How I Built an Employee Time Tracking System From Scratch (Part 1)



Ilya Sinenko Hacker Noon profile picture

@sinenkoIlya Sinenko

CEO, WEB Software Engineer, Production of 3D printers


Today, using the Arduino board, Ethernet Shield, and RFID module, we will learn to assemble, solder, and program the device to mark the time of arrival and departure of employees. In the next article, we will make a small server script that will receive and process requests.

The task

We have lean manufacturing and tight deadlines, so the device needs to be made quickly and at a low cost.

  • The device must read the RFID tag and send it to the server via HTTP requests.
  • There must be protection against the accidental double application of RFID tags.
  • The device must send a timestamp in UNIX format and must also synchronize the time with the server.
  • If the server is unavailable, the tags should be saved to memory and, when the network is available, send tags from memory.
  • It is advisable to do without external flash drives.
  • It should be possible to save at least 300 records in case of communication interruptions.
  • It should be possible to switch to the mirror server in case of problems with the main server.
  • It should be possible to set both static and dynamic IPs for the device.
  • It should be possible to change device settings using requests from the server.

To create a system for tracking visits, I will use:

  • (Any) Duino Mega (ATmega2560) — Brains
  • Ethernet Shield W5100 — For sending TCP requests to the server
  • RFID reader on Mifare RC522 (13.56MHz) — For reading MIFARE cards
  • DS3231 High-precision clock AT24C32 with an I2C interface — for time tracking in case of communication interruptions
  • Buzzer — for sound notifications
  • image

The first thing we need to do is check the resistor assembly next to the Ethernet port. It should be 510 (51 ohms).


Chinese manufacturers do not have 510 (51 Ohm) resistor assemblies, and they solder 511 resistor assemblies. They probably think that the difference is not big, but the 511 marking means 510 ohms! The difference in resistance is 10 times.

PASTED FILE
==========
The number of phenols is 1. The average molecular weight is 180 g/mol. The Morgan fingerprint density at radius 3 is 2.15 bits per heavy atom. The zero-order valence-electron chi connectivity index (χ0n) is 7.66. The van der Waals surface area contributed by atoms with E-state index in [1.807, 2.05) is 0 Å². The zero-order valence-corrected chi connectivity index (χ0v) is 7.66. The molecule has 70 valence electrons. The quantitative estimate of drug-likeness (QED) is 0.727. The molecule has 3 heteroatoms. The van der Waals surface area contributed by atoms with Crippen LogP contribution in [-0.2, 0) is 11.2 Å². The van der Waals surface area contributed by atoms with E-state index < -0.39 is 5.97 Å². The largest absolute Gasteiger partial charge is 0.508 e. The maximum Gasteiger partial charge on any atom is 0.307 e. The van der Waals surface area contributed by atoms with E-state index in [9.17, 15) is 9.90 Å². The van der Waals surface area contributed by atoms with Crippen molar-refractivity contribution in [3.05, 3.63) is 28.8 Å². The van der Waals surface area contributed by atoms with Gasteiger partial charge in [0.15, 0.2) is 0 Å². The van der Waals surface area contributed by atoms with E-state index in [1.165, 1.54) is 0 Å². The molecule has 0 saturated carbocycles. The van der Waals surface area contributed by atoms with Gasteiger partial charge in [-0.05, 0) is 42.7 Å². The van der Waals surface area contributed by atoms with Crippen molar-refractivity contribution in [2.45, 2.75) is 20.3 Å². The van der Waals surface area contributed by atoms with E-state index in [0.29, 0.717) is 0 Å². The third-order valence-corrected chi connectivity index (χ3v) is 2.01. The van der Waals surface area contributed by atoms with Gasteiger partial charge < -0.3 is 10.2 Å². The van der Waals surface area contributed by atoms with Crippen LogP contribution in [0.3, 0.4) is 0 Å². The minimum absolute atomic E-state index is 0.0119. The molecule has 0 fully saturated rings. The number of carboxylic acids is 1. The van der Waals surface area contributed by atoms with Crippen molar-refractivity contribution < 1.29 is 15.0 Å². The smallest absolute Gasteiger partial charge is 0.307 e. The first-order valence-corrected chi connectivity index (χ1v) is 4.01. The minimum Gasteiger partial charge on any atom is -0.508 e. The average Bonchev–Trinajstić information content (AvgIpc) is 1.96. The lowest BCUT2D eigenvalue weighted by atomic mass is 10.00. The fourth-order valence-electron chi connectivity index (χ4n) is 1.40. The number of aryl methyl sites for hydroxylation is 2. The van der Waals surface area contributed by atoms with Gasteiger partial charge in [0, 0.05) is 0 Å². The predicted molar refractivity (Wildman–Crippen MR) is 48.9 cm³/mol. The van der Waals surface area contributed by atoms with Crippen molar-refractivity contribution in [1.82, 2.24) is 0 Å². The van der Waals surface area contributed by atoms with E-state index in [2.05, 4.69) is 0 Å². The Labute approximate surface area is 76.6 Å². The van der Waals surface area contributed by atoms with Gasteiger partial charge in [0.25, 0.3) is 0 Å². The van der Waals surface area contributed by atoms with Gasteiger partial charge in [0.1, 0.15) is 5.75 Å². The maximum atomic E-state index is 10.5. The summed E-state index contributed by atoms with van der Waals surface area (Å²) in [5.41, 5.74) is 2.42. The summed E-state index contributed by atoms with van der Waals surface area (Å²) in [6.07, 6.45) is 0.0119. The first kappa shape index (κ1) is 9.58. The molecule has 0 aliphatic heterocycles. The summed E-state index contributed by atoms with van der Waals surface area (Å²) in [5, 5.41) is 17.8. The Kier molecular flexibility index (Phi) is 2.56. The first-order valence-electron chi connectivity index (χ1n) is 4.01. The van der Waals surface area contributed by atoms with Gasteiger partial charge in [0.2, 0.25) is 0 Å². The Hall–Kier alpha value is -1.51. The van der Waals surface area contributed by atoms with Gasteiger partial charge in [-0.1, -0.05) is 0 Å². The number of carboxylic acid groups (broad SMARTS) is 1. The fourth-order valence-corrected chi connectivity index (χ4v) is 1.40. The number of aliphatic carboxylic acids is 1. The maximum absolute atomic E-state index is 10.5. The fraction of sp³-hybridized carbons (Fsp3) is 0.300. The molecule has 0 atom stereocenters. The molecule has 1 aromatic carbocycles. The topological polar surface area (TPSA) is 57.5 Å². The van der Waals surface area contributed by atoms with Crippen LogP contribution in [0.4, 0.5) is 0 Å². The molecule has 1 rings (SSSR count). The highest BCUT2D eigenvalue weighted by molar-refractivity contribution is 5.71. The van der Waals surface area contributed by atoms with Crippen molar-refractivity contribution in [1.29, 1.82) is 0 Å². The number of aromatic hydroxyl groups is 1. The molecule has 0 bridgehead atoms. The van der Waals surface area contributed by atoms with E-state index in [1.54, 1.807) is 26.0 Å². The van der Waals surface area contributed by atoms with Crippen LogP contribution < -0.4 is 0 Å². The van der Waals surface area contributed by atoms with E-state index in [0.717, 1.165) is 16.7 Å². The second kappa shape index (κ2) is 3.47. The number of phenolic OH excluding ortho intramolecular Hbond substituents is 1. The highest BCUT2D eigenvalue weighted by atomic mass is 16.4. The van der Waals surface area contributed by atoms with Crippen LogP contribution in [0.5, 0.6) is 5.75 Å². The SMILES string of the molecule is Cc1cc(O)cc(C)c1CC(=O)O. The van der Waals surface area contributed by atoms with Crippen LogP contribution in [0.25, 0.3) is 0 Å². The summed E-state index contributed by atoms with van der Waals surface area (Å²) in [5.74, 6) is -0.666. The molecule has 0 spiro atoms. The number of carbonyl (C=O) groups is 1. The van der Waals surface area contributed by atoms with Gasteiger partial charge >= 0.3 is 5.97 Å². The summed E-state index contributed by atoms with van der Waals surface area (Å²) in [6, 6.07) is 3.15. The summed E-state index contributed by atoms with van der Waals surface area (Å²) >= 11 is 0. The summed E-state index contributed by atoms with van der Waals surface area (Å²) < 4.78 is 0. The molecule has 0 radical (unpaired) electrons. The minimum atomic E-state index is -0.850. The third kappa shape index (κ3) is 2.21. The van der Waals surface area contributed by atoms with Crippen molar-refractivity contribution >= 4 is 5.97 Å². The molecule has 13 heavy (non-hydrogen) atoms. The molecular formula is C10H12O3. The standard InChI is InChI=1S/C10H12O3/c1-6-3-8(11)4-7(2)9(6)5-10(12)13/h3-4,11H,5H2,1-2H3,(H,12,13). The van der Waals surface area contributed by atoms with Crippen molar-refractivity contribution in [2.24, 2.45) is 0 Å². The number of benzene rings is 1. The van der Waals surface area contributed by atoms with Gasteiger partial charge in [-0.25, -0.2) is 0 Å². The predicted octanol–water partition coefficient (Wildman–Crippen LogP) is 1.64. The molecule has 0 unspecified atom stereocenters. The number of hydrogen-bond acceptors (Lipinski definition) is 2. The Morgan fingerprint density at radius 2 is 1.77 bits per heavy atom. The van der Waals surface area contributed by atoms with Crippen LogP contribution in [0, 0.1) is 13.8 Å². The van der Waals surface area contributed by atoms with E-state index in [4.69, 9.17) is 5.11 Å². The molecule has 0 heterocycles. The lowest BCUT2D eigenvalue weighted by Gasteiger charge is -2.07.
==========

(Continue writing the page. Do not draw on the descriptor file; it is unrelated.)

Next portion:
If you are unlucky and you have an Ethernet Shield with a resistor assembly, not 51-ohm, then you need to rewire it. Otherwise, Ethernet Shield may not work and would conflict with many ethernet switches from different manufacturers.

If you have a 51-ohm resistor, continue. Now we need to connect everything. Below I drew a visual connection diagram:


In reality, it is better to solder all wire connections to eliminate bad contact. As a result, it will turn out something like this:


In the future, we will make a case for all electronics, but for now, let’s deal with the firmware. We will write the firmware in C ++ using the Arduino libraries and compile it in the Arduino IDE.

I recommend that you check the “use an external code editor” checkbox in the Arduino IDE settings:


We need libraries:

  • DS3231 — library for working with the time module.
  • SPI — required for the Ethernet library to work.
  • Ethernet — library for working with Ethernet Shield.
  • SimpleTimer — for pseudo-parallel task execution on Arduino.
  • MFRC522 — to work with the Mifare module.
  • OneWire — not necessary. We will only take the function of calculating the CRC amount to check the integrity of the data.
  • MemoryFree — for cleaning RAM from the garbage.
  • pgmStrToRAM — for storing and retrieving text and FLASH memory in RAM.
  • EEPROM — for working with EEPROM memory, we will store unsent marks in it.

And so, to not use an external SD card, we will store all information in the EEPROM. The ATmega2560 has 4096 bytes of EEPROM memory. We need to store basic device settings that a command could change from the server. We will store all the stored information in a 4-byte int, which is sufficient for most tasks.

Basic settings will include:

  • Settings version (to determine if there are newer settings on the server) — 


  • Debug mode — 


  • Server ID to which requests will be sent by default —